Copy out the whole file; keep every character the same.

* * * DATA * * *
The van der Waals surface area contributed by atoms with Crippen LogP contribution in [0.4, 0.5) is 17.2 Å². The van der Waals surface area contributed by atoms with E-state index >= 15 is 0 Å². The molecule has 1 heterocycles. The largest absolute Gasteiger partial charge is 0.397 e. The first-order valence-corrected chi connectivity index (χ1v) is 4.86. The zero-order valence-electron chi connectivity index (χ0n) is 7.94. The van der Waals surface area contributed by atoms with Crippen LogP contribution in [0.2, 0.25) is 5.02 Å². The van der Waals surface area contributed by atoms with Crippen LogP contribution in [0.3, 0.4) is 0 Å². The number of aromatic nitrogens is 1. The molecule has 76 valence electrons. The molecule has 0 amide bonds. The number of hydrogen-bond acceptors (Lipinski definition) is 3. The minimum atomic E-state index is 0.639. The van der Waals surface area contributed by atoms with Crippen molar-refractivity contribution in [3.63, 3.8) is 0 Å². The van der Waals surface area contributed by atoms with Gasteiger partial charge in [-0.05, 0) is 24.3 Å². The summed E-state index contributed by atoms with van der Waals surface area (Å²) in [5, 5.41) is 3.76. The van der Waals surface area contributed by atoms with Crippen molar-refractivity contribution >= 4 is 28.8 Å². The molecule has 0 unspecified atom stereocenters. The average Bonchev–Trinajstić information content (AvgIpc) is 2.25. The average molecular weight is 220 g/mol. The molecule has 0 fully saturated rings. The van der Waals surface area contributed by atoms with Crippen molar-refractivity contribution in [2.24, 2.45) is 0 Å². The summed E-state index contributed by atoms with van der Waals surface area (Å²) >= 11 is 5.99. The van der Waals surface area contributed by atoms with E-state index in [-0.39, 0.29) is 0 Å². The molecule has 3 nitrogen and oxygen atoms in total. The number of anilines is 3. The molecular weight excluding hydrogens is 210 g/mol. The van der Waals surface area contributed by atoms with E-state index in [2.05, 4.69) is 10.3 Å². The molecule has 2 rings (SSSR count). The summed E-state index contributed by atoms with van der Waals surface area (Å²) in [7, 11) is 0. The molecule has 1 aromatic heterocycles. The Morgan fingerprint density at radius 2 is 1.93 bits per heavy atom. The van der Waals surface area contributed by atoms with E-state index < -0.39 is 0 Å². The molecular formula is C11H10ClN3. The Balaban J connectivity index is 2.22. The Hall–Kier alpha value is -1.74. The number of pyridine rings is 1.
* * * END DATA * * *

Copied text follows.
The van der Waals surface area contributed by atoms with Crippen LogP contribution in [0.4, 0.5) is 17.2 Å². The van der Waals surface area contributed by atoms with E-state index >= 15 is 0 Å². The molecule has 1 heterocycles. The largest absolute Gasteiger partial charge is 0.397 e. The first-order valence-corrected chi connectivity index (χ1v) is 4.86. The zero-order valence-electron chi connectivity index (χ0n) is 7.94. The van der Waals surface area contributed by atoms with Crippen LogP contribution in [0.2, 0.25) is 5.02 Å². The van der Waals surface area contributed by atoms with Crippen LogP contribution in [0.3, 0.4) is 0 Å². The number of aromatic nitrogens is 1. The molecule has 76 valence electrons. The molecule has 0 amide bonds. The number of hydrogen-bond acceptors (Lipinski definition) is 3. The minimum atomic E-state index is 0.639. The van der Waals surface area contributed by atoms with Crippen molar-refractivity contribution in [3.63, 3.8) is 0 Å². The van der Waals surface area contributed by atoms with Gasteiger partial charge in [-0.05, 0) is 24.3 Å². The summed E-state index contributed by atoms with van der Waals surface area (Å²) in [5, 5.41) is 3.76. The van der Waals surface area contributed by atoms with Crippen molar-refractivity contribution >= 4 is 28.8 Å². The molecule has 0 unspecified atom stereocenters. The average Bonchev–Trinajstić information content (AvgIpc) is 2.25. The average molecular weight is 220 g/mol. The molecule has 0 fully saturated rings. The van der Waals surface area contributed by atoms with Crippen molar-refractivity contribution in [2.24, 2.45) is 0 Å². The summed E-state index contributed by atoms with van der Waals surface area (Å²) >= 11 is 5.99. The van der Waals surface area contributed by atoms with E-state index in [-0.39, 0.29) is 0 Å². The molecule has 3 nitrogen and oxygen atoms in total. The number of anilines is 3. The molecular weight excluding hydrogens is 210 g/mol. The van der Waals surface area contributed by atoms with E-state index in [2.05, 4.69) is 10.3 Å². The molecule has 2 rings (SSSR count). The summed E-state index contributed by atoms with van der Waals surface area (Å²) in [7, 11) is 0. The molecule has 1 aromatic heterocycles. The Morgan fingerprint density at radius 2 is 1.93 bits per heavy atom. The van der Waals surface area contributed by atoms with E-state index < -0.39 is 0 Å². The molecular formula is C11H10ClN3. The Balaban J connectivity index is 2.22. The Hall–Kier alpha value is -1.74. The number of pyridine rings is 1.